Biden Hires Experts On Systemic Racism Including Some Pro-Reparations Scholars
The racial wealth gap between Black and white Americans is high on President-elect Joe Biden’s agenda as he assembles economic policy advisors for his administration including pro-reparations scholars.
Biden has chosen experts on race inequality among more than 500 advisors who will help shape his policies on issues such as housing, health and small-business lending.
They include Mehrsa Baradaran, whose book “The Color of Money” is considered an authoritative resource on the racial wealth gap. She’ll help prepare the Treasury Department for the transition. Biden also tapped Lisa Cook, an economist at Michigan State University, on the “landing team” for the Federal Reserve and banking and securities regulators, Bloomberg reported.
The typical Black family holds about 13 percent of the wealth of the typical white family, according to the Federal Reserve. The median wealth of Black families in 2019 was $24,100, compared to $188,200 for white families.
In her book “The Color Of Money,” Baradaran showed how limited our segregated financial system is in achieving economic equality.
In a June 8 interview with Huffington Post‘s Emily Peck, Baradaran said that addressing centuries of racist policy is a critical solution to today’s protests.
“We embedded racism into policy,” Baradaran said. “How do you get that out? How do you fix that? I think reparations is the only answer … And I think a process of reparations should involve truth and reconciliation. Let’s sit and talk about it. Have experts. Here are the witnesses. Here is the data. Here is what happened. Lay it all out.”
Baradaran took note of Biden and Sen. Kamala Harris when they dodged questions about reparations throughout the 2020 campaign, Fox reported. “Dear Kamala, Reparations or go home,” Baradaran tweeted on June 27, 2019. “Biden just dodged that reparations question like a much nimbler and younger man,” she tweeted on Dec. 19, 2019 after watching a Democratic primary debate.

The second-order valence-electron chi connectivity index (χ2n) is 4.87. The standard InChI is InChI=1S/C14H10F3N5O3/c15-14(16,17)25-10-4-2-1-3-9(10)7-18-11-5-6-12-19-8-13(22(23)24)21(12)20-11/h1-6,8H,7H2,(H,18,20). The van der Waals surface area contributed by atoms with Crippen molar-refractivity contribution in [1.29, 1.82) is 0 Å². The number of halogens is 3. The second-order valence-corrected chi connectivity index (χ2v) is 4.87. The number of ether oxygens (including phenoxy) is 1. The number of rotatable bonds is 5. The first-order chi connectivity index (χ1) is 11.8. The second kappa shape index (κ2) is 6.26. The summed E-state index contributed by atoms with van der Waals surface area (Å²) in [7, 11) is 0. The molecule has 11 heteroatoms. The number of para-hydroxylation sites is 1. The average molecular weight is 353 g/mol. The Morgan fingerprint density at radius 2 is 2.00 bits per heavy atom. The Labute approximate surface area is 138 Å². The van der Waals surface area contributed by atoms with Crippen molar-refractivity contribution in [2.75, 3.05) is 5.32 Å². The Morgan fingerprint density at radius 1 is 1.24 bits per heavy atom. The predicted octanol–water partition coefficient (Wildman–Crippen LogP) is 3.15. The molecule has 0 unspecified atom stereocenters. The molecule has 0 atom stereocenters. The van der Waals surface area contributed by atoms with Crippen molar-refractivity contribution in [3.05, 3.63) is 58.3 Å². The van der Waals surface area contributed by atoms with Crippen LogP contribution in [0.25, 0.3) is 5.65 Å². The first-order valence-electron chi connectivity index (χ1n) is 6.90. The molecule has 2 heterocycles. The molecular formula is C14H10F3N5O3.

Cook has written widely on the role of race in U.S. economic history. She’s also an expert on the Russian economy and has advised policymakers in the Obama Administration and Nigerian and Rwandan governments. One of her areas of research involves how lynching and race riots affected patenting and innovation.
“It’s not just universities who bought and sold enslaved people. It is institutions, it’s banks, insurance companies that underwrote the ships. There is so much complicity,” Cook said during a September 2020 podcast interview on EconTalk hosted by Russ Roberts.
“We absolutely need some sort of reckoning with that,” Cook continued. “There are many proposals on the table to study the possibility of reparations, many economic proposals being put forward, and I think they should all be taken seriously.”
Expertise on racial inequality has never before figured so prominently in economic roles for a White House administration, experts told Bloomberg News.
“It’s an incredible signal to the Black community,” said Anna Gifty Opoku-Agyeman, co-founder of the Sadie Collective, a nonprofit working to get more Black women in economics. “This administration is going to be focused on thinking about: ‘How do we build up Black wealth? How do we close this racial wealth gap?’”
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More than 40 percent of advisers on Biden’s landing team are from historically underrepresented groups in the federal government including Black people, women, people with disabilities and those who identify as LGBTQ.
Other racial inequality experts on Biden’s team include:
- Don Graves, former head of corporate responsibility at KeyBank until he joined the Biden campaign in September. He’s a former Obama administration official and leads the Biden Treasury landing team.
- Bill Bynum, CEO of the Hope Credit Union. He’ll advise the Consumer Financial Protection Bureau.
- Tene Dolphin, executive director for the Greater Washington Black Chamber of Commerce. She’ll serve on the Commerce Department’s landing team.
“Having these individuals who are representative of their community in the actual room where they can voice their perspective and have their perspective actually translate to policy — it matters more than you think,” Opoku-Agyeman told Bloomberg.
Will progressive-leaning advisers translate into policy change? She’ll be watching, Opoku-Agyeman said.